Kim Yo-jong Younger Sister of Kim Jong-un - North Korea News Headline

Kim Yo Jong Biography and Profile: North Korea News

According to North Korea Leadership Watch, a blog run by frequent 38 North contributor Michael Madden of the U.S.-Korea Institute at Johns Hopkins University’s School of Advanced International Studies, Kim Yo Jong was born September 26, 1987. This would make the 30-year-old four years younger than Kim Jong Un, who was believed by Madden and the U.S. government among others to have been born January 8, 1984.

Kim Yo Jong is believed to be the youngest child of late North Korean supreme leader Kim Jong Il’s mistress Ko Yong Hui, an ethnic Korean dancer who was born in Japan and, as a child, moved to North Korea about a decade after the devastating three-year war with its U.S.-backed southern rival. Ko Yong Hui was believed to have met Kim Jong Il after he had already been married once and had one son, Kim Jong Nam, and one daughter, Kim Sol Song, with separate women.

Kim Yo Jong Full Biography and Profile
She went to school in Switzerland. Like her older brothers, Kim Yo Jong attended school in Bern, the Swiss capital. She attended the Liebefeld-Steinhölzli public school, the same school as Kim Jong Un, for several years and lived in a modest apartment nearby. She went by the alias Pak Mi Hyang and is thought to have enjoyed ballet lessons while in Bern. (Kim Jong Chol was “Pak Chol” and Kim Jong Un was “Pak Un.”)

Kim Jong Il doted on his youngest daughter, according to Kenji Fujimoto, a Japanese sushi chef who worked in the royal household for years. He called her “sweet, sweet Yo Jong” and “Princess Yo Jong.”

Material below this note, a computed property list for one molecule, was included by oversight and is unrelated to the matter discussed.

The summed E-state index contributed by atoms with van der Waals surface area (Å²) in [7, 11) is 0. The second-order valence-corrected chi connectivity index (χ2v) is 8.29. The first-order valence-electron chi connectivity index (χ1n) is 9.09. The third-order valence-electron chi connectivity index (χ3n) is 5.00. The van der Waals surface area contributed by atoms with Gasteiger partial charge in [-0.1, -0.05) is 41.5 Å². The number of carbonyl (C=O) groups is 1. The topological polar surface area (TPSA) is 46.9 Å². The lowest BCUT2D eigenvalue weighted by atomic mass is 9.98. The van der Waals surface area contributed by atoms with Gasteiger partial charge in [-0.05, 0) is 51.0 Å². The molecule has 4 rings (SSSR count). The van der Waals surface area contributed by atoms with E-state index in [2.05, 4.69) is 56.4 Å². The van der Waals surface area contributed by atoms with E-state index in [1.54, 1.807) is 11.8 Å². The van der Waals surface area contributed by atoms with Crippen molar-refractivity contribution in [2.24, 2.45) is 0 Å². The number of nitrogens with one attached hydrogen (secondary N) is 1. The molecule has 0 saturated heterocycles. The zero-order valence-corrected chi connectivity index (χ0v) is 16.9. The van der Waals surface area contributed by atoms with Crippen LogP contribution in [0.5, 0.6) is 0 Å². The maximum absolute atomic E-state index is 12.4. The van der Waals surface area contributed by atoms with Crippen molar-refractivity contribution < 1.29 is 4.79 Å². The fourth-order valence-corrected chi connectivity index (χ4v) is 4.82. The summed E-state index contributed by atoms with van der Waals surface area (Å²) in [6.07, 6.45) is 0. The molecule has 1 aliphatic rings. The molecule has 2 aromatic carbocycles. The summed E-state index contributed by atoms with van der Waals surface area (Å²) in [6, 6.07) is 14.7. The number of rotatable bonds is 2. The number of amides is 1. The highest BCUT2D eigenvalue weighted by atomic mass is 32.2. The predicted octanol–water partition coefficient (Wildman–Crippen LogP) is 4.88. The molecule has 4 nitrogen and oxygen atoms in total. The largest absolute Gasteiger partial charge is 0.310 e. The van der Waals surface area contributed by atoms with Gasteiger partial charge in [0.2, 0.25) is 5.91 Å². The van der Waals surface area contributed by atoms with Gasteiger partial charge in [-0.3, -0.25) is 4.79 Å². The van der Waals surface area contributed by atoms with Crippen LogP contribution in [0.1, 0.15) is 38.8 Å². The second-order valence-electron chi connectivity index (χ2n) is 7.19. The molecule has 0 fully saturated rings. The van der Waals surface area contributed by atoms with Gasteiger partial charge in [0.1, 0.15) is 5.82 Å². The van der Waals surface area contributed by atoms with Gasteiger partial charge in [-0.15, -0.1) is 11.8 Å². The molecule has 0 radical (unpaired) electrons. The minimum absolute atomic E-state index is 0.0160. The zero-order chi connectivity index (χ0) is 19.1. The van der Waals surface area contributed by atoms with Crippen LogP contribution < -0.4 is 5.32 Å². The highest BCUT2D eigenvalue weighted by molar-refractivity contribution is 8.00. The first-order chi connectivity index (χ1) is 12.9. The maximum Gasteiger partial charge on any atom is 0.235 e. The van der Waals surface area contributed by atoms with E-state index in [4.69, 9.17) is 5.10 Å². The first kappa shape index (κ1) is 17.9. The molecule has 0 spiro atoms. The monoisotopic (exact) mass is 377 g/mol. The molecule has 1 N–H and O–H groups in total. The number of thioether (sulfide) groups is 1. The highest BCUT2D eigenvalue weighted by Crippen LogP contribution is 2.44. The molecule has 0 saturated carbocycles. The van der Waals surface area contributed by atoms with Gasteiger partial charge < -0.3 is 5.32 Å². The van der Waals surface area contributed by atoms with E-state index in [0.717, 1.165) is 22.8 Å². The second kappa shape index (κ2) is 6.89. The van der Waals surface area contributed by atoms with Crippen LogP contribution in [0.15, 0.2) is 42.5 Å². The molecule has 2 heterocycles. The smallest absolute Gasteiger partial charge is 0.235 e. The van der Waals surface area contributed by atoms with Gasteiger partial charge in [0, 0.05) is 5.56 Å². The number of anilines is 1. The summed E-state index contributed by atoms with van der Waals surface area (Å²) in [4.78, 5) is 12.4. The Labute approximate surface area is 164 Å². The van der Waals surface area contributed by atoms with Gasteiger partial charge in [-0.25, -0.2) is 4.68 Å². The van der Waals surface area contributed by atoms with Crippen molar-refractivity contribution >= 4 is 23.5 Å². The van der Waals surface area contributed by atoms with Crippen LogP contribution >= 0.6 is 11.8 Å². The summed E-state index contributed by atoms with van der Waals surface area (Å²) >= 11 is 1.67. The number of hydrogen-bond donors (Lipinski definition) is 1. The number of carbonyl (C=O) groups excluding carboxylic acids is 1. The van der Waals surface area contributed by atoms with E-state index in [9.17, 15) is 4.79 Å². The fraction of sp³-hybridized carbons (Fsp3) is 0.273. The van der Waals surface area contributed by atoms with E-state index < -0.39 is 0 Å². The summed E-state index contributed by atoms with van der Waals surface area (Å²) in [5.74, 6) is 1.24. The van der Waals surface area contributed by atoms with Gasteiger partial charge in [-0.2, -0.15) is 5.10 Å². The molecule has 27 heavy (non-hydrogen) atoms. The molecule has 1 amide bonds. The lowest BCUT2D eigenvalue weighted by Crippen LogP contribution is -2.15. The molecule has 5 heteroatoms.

She showed political potential from an early age
Kim Yo Jong is thought to have returned to North Korea in 2000 or 2001, at the same time as Kim Jong Un. It is not known where she went to high school, but she is thought to have completed special classes at Kim Il Sung University in Pyongyang. As early as 2002, Kim Jong Il proudly told foreign interlocutors that his youngest daughter was interested in politics and wanted a career in North Korea’s political system, according to the North Korea Leadership Watch blog.

Konstantin Pulikovsky, who was Russia’s envoy to the Far East and visited North Korea frequently during the Kim Jong Il era, also said that Kim Jong Il identified Kim Jong Un and Kim Yo Jong as showing an interest in and aptitude for political life. Kim Yo Jong was considered “quick-witted and showing good leadership skills,” Pulikovsky told the Japanese public broadcaster NHK in 2012.

She first appeared in public at her father’s funeral
Kim Yo Jong wasn’t seen in public for a decade after her return to Pyongyang. She made her debut in the North Korean media when she appeared among the mourners at Kim Jong Il’s funeral at the end of 2011.